Study Links Better Sleep Habits With Reduced Hazardous Drinking

“Early to bed and early to rise makes a man healthy, wealthy, and wise,” wrote Benjamin Franklin in Poor Richard’s Almanack in the 18th century. “It’s important to get enough sleep. Sleep helps keep your mind and body healthy,” reads more recent advice from the US Department of Health and Human Services. 

Getting enough sleep can also help keep your alcohol use down. A recent study conducted by researchers at Penn State University found that better sleep habits reduced hazardous drinking among young adults. 

For the study, 222 regular drinking adults between the ages of 21 and 29—63 percent of whom were female—wore an alcohol monitor to continuously measure transdermal alcohol concentration (TAC) for 6 days. Participants completed daily smartphone-based surveys reporting the previous night’s number of drinks and sleep. Researchers used sleep variables to predict next-day alcohol use and alcohol consumption variables to predict subsequent sleep.

Researchers found that participants who tended to go to bed later consumed 24 percent more drinks on average and recorded a 26 percent higher TAC the following day. Each additional hour of sleep the prior night was associated with a 14 percent decrease in next-day alcohol consumption. On nights in which participants consumed more alcohol, they went to bed on average 8 to 13 minutes later than usual and reported worse sleep quality.

“Young adults who went to bed earlier and slept longer on average tended to use alcohol less the next day, and using less alcohol tended to improve subsequent sleep within young adults,” the researchers wrote in their conclusion, “Taken together, these results suggest that better sleep health may improve drinking behaviors and intoxication dynamics, which may have implications for interventions targeting sleep as a mechanism to reduce heavy drinking.”

“Sleep problems are a common complaint among people with substance use disorders (SUDs),” according to a brief published by the federal Substance Abuse and Mental Health Services Administration (SAMHSA). “They can occur during withdrawal, but they can also last months and years into recovery and can be associated with relapse to substance use.”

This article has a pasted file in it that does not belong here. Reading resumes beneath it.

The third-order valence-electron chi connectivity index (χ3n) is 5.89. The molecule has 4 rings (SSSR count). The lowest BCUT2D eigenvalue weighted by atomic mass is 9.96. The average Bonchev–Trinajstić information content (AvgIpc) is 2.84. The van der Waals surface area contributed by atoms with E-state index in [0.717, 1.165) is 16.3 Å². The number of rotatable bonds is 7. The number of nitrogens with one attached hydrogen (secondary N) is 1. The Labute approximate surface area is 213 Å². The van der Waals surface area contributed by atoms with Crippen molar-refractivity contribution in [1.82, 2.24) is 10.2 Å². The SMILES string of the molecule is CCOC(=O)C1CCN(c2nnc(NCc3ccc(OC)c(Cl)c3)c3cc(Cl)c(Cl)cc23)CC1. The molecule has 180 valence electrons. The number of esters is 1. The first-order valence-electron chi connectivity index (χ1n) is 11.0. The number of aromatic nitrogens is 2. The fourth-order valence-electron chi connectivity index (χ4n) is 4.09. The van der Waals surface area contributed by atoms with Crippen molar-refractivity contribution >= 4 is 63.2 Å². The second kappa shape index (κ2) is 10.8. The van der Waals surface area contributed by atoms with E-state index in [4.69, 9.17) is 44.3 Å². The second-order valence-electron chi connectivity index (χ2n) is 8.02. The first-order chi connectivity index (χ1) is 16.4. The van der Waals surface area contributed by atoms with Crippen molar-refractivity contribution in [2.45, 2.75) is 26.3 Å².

A healthy sleep pattern tends to reduce stress and improve mood while lack or sleep frequently makes people irritable and anxious. Stress and anxiety may then lead to an escalation of substance misuse in an attempt to self-medicate that stress. 

It’s a vicious feedback loop full of dangers for people with addiction. Substance misuse can exacerbate sleep difficulties, which in turn drive further substance use or present a significant relapse risk for people in recovery. 

The types of sleep problems vary by substance used and can include insomnia, sleep latency (the time it takes to fall asleep), disturbances in sleep cycles and sleep continuity, or hypersomnia (excessive daytime sleepiness). 

SAMHSA offers a few tips to promote sleep hygiene:

  • Go to bed and get up at the same times each day
  • Exercise regularly
  • Use natural light to remind yourself of when it’s time to be asleep and awake
  • Don’t eat or drink too much close to bedtime
  • If you take naps, keep them short and before 5 pm
  • Avoid caffeine and nicotine for several hours before bedtime
  • Wind down before going to bed
  • Keep the bedroom a relaxing place
  • Sleep in a dark, quiet room that isn’t too hot or too cold
  • If you can’t fall asleep within 20 minutes, get up and do something relaxing

People with SUD often suffer from co-occurring mental health conditions that can be exacerbated by sleep deprivation. Such underlying conditions need to be addressed as soon as possible, concurrently with addiction treatment. 

Valiant Living Detox and Assessment is a sophisticated launching pad for addiction treatment, providing a comprehensive set of services to men and women age 18 and older. At Valiant Living, we recognize the link between mental health and substance use disorders. Our experienced clinical team utilizes an integrative approach to detox that focuses on treating and managing the psychiatric symptoms of dual diagnosis patients while addressing their substance use issues. 

By employing a variety of psychotherapies, holistic modalities, medication management and more, we promote a more favorable treatment outcome by ensuring that patients are thoroughly prepared for the remainder of their recovery journey once they complete detox.

If you are seeking a more comprehensive start for your treatment of addiction, contact us at 303-647-4932. Get the individualized attention you need for stabilization, assessment, and discerning the best next steps in your journey.  

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